Comparative transcriptome profiling of chilling stress responsiveness in two contrasting rice genotypes
Ting Zhang 1, 2, Xiuqin Zhao 2, Wensheng Wang 2, Yajiao Pan 2, Liyu Huang 2, Xiaoyue Liu 2, Ying Zong 2, Linghua Zhu 2, Daichang Yang 1 * , Binying Fu 2 *
1 Engineering Research Center for Plant Biotechnology and Germplasm Utilization, Ministry of Education, State Key Laboratory of Hybrid Rice, College of Life Sciences, Wuhan University, Wuhan, 430072.
2 Institute of Crop Sciences/National Key Facility for Crop Gene Resources and Genetic Improvement, Chinese Academy of Agricultural Sciences, Beijing, 100081.
*Corresponding Author：Daichang Yang, firstname.lastname@example.org ，Tel: +86 27 68754680, Fax: +86 27 68754680;Binying Fu, email@example.com, Tel: +86 10 82106698, Fax: +86 10 82108559.
Rice is sensitive to chilling stress, especially at the seedling stage. To elucidate the molecular genetic mechanisms of chilling tolerance in rice, comprehensive gene expressions of two rice genotypes (chilling-tolerant LTH and chilling-sensitive IR29) with contrasting responses to chilling stress were comparatively analyzed. Results revealed a differential constitutive gene expression prior to stress and distinct global transcription reprogramming between the two rice genotypes under time-series chilling stress and subsequent recovery conditions. A set of genes with higher basal expression were identified in chilling-tolerant LTH compared with chilling-sensitive IR29, indicating their possible role in intrinsic tolerance to chilling stress. Under chilling stress, the major effect on gene expression was up-regulation in the chilling- tolerant genotype and strong repression in chilling-sensitive genotype. Early responses to chilling stress in both genotypes featured commonly up-regulated genes related to transcription regulation and signal transduction, while functional categories for late phase chilling regulated genes were diverse with a wide range of functional adaptations to continuous stress. Following the cessation of chilling treatments, there was quick and efficient reversion of gene expression in the chilling-tolerant genotype, while the chilling-sensitive genotype displayed considerably slower recovering capacity at the transcriptional level. In addition, the detection of differentially-regulated TF genes and enriched cis-elements demonstrated that multiple regulatory pathways, including CBF and MYBS3 regulons, were involved in chilling stress tolerance. A number of the chilling-regulated genes identified in this study were co-localized onto previously fine-mapped cold-tolerance-related QTLs, providing candidates for gene cloning and elucidation of molecular mechanisms responsible for chilling tolerance in rice.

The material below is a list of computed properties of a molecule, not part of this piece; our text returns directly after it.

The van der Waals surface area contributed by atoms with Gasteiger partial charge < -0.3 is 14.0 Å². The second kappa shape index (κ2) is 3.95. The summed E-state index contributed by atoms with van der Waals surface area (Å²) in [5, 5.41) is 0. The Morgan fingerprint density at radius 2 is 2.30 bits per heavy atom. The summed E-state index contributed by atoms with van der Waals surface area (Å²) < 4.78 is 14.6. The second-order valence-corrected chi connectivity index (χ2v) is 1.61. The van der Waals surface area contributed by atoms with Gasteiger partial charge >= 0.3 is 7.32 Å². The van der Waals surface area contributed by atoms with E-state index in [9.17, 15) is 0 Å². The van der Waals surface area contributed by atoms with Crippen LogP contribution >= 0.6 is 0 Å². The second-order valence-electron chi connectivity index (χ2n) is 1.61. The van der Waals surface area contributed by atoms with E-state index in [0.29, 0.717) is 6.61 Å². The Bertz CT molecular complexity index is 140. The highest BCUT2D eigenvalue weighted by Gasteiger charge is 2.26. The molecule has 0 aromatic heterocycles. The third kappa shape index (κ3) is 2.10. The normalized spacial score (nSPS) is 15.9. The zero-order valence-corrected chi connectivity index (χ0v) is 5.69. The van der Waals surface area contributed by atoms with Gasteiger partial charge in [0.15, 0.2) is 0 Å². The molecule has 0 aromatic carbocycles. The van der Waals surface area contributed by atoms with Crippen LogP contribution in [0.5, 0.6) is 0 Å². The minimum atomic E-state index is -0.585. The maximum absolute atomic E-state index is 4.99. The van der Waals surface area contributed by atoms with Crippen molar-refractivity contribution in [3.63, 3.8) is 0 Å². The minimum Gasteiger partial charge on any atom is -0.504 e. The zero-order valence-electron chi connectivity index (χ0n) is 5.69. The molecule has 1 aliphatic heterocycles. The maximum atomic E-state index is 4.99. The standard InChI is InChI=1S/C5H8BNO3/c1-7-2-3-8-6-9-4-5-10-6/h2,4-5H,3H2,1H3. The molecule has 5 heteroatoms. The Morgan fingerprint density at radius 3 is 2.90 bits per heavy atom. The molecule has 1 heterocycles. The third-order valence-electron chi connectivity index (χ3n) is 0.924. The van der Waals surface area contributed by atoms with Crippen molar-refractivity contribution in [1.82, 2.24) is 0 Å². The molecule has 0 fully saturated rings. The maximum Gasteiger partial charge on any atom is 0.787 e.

Key Words: Rice; chilling tolerance; differentially expressed genes; CBF regulon; QTL